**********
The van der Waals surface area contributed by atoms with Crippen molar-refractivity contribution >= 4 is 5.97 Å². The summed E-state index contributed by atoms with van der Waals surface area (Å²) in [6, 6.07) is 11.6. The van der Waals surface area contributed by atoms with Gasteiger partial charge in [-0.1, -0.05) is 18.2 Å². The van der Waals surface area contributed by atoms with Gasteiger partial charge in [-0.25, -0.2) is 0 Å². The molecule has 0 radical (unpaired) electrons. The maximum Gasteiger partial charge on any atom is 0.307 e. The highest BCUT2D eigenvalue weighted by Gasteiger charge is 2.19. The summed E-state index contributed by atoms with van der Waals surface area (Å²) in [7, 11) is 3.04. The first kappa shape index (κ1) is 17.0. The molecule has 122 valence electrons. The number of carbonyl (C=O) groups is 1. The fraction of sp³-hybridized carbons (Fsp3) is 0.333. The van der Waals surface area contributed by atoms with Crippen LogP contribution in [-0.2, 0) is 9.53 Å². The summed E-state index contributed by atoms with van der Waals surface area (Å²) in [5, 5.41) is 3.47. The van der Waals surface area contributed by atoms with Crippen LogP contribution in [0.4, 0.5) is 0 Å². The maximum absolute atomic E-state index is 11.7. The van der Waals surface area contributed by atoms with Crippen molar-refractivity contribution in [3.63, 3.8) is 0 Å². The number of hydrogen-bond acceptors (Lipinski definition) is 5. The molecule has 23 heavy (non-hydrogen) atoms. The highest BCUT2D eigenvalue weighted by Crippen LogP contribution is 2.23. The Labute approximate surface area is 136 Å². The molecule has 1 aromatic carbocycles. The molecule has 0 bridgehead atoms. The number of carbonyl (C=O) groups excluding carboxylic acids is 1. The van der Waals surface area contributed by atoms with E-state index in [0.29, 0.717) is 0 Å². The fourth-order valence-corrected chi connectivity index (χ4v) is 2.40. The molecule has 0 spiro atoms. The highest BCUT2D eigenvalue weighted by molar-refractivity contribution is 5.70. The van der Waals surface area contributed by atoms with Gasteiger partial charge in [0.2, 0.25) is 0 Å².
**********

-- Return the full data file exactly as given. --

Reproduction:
The van der Waals surface area contributed by atoms with Crippen molar-refractivity contribution >= 4 is 5.97 Å². The summed E-state index contributed by atoms with van der Waals surface area (Å²) in [6, 6.07) is 11.6. The van der Waals surface area contributed by atoms with Gasteiger partial charge in [-0.1, -0.05) is 18.2 Å². The van der Waals surface area contributed by atoms with Gasteiger partial charge in [-0.25, -0.2) is 0 Å². The molecule has 0 radical (unpaired) electrons. The maximum Gasteiger partial charge on any atom is 0.307 e. The highest BCUT2D eigenvalue weighted by Gasteiger charge is 2.19. The summed E-state index contributed by atoms with van der Waals surface area (Å²) in [7, 11) is 3.04. The first kappa shape index (κ1) is 17.0. The molecule has 122 valence electrons. The number of carbonyl (C=O) groups is 1. The fraction of sp³-hybridized carbons (Fsp3) is 0.333. The van der Waals surface area contributed by atoms with Crippen LogP contribution in [-0.2, 0) is 9.53 Å². The summed E-state index contributed by atoms with van der Waals surface area (Å²) in [5, 5.41) is 3.47. The van der Waals surface area contributed by atoms with Crippen LogP contribution in [0.4, 0.5) is 0 Å². The maximum absolute atomic E-state index is 11.7. The van der Waals surface area contributed by atoms with Crippen molar-refractivity contribution in [3.63, 3.8) is 0 Å². The number of hydrogen-bond acceptors (Lipinski definition) is 5. The molecule has 23 heavy (non-hydrogen) atoms. The highest BCUT2D eigenvalue weighted by Crippen LogP contribution is 2.23. The Labute approximate surface area is 136 Å². The molecule has 1 aromatic carbocycles. The molecule has 0 bridgehead atoms. The number of carbonyl (C=O) groups excluding carboxylic acids is 1. The van der Waals surface area contributed by atoms with E-state index in [0.29, 0.717) is 0 Å². The fourth-order valence-corrected chi connectivity index (χ4v) is 2.40. The molecule has 0 spiro atoms. The highest BCUT2D eigenvalue weighted by molar-refractivity contribution is 5.70. The van der Waals surface area contributed by atoms with Gasteiger partial charge in [0.2, 0.25) is 0 Å².